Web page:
For most of us, our car is our pride and joy; an object we feel a keen sense of attachment to. That’s why so many motorists delight in the idea of being able to personalise their car, taking the factory-produced design and settings, then altering them to produce something that is absolutely theirs.
There are, however, potential downsides to the idea of personalising and modifying your car. However, there also also potential upsides to modifying your car, so don’t worry– it’s not all bad news. The question is: how can you tell the difference between the good personalisations and the bad ones?
In an effort to answer that question, below, we’ll dive into the most common modifications and personalisation choices, and decide if they are good or bad for your future on the road.
GOOD IDEA: Custom Paint Jobs
First and foremost, it’s important to note that you will need to inform your insurance company if you change the colour of your car. The colour is part of the descriptor that you are insured for, and if you need to make a claim, that descriptor will need to match the car. This change should not affect your premiums; if you find that it does, it might be worth transferring to another company.
With the red tape out of the way, there’s a very good reason to consider a custom paint job on your car: thief protection. As mentioned here, standard colour cars (such as grey, white, or black) are far more likely to be stolen than more unusual colours or custom paint jobs. The reason for this is simple; the more unusual the car, the higher the likelihood of a stolen vehicle being identified by police. So if you have always wanted to customise the exterior of your car– and you’ll remember to inform your insurer that you have done so — then a paint job is a good way to do it.
BAD IDEA: Modified Stereo Systems
Most cars come complete with decent sound systems these days, yet still the modifications continue. If you find yourself tempted by the idea of being able to turn the volume up, up, and up some more, then that’s a temptation you need to nip in the bud.
Why? There’s plenty of reasons:
- Large speaker systems can affect the way your car handles, potentially making it unfit for road usage.
- Large speaker systems may render your car illegal to drive
- Studies have concluded that being close to loud car stereo systems can increase your risk of accident if used while driving. This study was performed by testing regular car speakers, so the impact is likely to be all the more dramatic for modified speaker systems.
- Listening to loud music frequently can cause hearing damage that is irreversible.
- You will drastically damage your car’s resale value if you install a huge speaker system.
Ultimately, you have to remember why you have your car; it’s a method of transport, not a sound system. Most car sound systems can produce plenty of volume by themselves, so the need for added speakers is largely redundant for general usage. It might look great, but given the downsides as mentioned above, this is one modification you’re definitely going to want to skip.
GOOD IDEA: Personalised Number Plates
If you want your car to be truly unique, you can’t go far wrong with personalised number plates. What wants to be stuck with a boring number plate that was assigned to you by the DVLA?
There are a few ways that you can switch your number plate. They are very similar, but do have a few small differences.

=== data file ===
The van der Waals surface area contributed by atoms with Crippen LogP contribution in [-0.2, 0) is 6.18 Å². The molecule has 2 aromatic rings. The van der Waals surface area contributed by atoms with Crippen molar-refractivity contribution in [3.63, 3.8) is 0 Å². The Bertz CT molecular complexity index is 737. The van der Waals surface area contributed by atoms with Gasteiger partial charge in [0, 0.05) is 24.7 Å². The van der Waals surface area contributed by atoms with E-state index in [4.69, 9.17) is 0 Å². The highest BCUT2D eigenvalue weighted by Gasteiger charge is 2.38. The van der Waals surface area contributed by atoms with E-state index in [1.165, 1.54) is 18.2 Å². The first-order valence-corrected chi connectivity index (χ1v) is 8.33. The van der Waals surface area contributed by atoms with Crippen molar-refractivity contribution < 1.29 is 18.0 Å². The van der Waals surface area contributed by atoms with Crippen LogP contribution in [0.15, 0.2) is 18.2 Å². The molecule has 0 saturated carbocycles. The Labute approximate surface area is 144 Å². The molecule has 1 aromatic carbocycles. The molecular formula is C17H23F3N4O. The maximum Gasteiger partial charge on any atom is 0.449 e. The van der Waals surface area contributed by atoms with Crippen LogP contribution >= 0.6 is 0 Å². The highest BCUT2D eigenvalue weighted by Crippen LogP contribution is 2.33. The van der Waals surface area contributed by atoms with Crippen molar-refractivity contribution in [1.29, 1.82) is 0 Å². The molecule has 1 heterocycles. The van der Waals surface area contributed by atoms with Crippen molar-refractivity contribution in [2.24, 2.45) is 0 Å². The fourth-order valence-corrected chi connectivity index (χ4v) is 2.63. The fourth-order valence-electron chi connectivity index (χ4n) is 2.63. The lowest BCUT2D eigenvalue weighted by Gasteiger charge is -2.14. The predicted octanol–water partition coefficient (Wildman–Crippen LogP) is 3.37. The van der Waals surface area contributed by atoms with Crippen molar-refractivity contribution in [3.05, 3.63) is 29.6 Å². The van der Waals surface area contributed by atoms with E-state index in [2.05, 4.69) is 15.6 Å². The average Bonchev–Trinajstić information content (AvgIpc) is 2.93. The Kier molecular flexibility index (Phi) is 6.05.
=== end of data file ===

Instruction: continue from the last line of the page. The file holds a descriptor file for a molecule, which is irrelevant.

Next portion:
The first option is to switch to private number plates that are largely indistinguishable from standard-issue plates. The numbers and letters appear in the same recognisable format, but you can choose private plates that have an additional personal meaning. For example, you could choose a plate that has your initials as the three main featured letters. These plates are very affordable, and though the personalisation is relatively hidden, it’s nevertheless a nice touch.
Alternatively, you can go the full hog and opt for an entirely personalised number plate. This can be something as simple as your name but with a number substituted for a letter, so ‘ERIC’ becomes ‘3RIC’, for example. As fun as these plates are, you will likely find they are more expensive than the first option, so be prepared for this when you look to buy.
Whichever option you choose, there’s no doubt that changing your number plate is a good way of personalising your car. You have to buy from reputable sellers, of course, and notify the relevant agencies — such as the DVLA and your insurance company — of the change, but this is relatively simple to accomplish. Importantly, what changing the number plates doesn’t do is make any material change to the car itself. Material modifications and personalisations are always the most risky, so avoiding these and opting for a simple number plate switch instead is definitely a good idea.
BAD IDEA: Supercharging Your Engine
We have all experienced the bizarre moment when a car speeds past us while out driving, the engine roaring like it’s going through a very small tunnel at very high speed– despite the fact you’re in the middle of a town, and there’s no tunnels for miles. Yes, supercharged engines have a way of making their mark.
If you’re tempted to supercharge your own engine, then this is just about the worst decision you can make. Supercharging might seem fun and exciting, but it’s actually little more than a good way to ruin a nice, working engine. Not only is supercharging outright bad for the engine, there’s also a high chance that your at-home modifications will render the car illegal to drive. At the very least, you’re going to void your insurance policy; you may even find yourself in trouble with the police if your engine breaks environmental noise regulations.
By sticking to the good ideas and avoiding the bad, you can ensure that your personalised car will still be useful, functional, and road legal for years to come.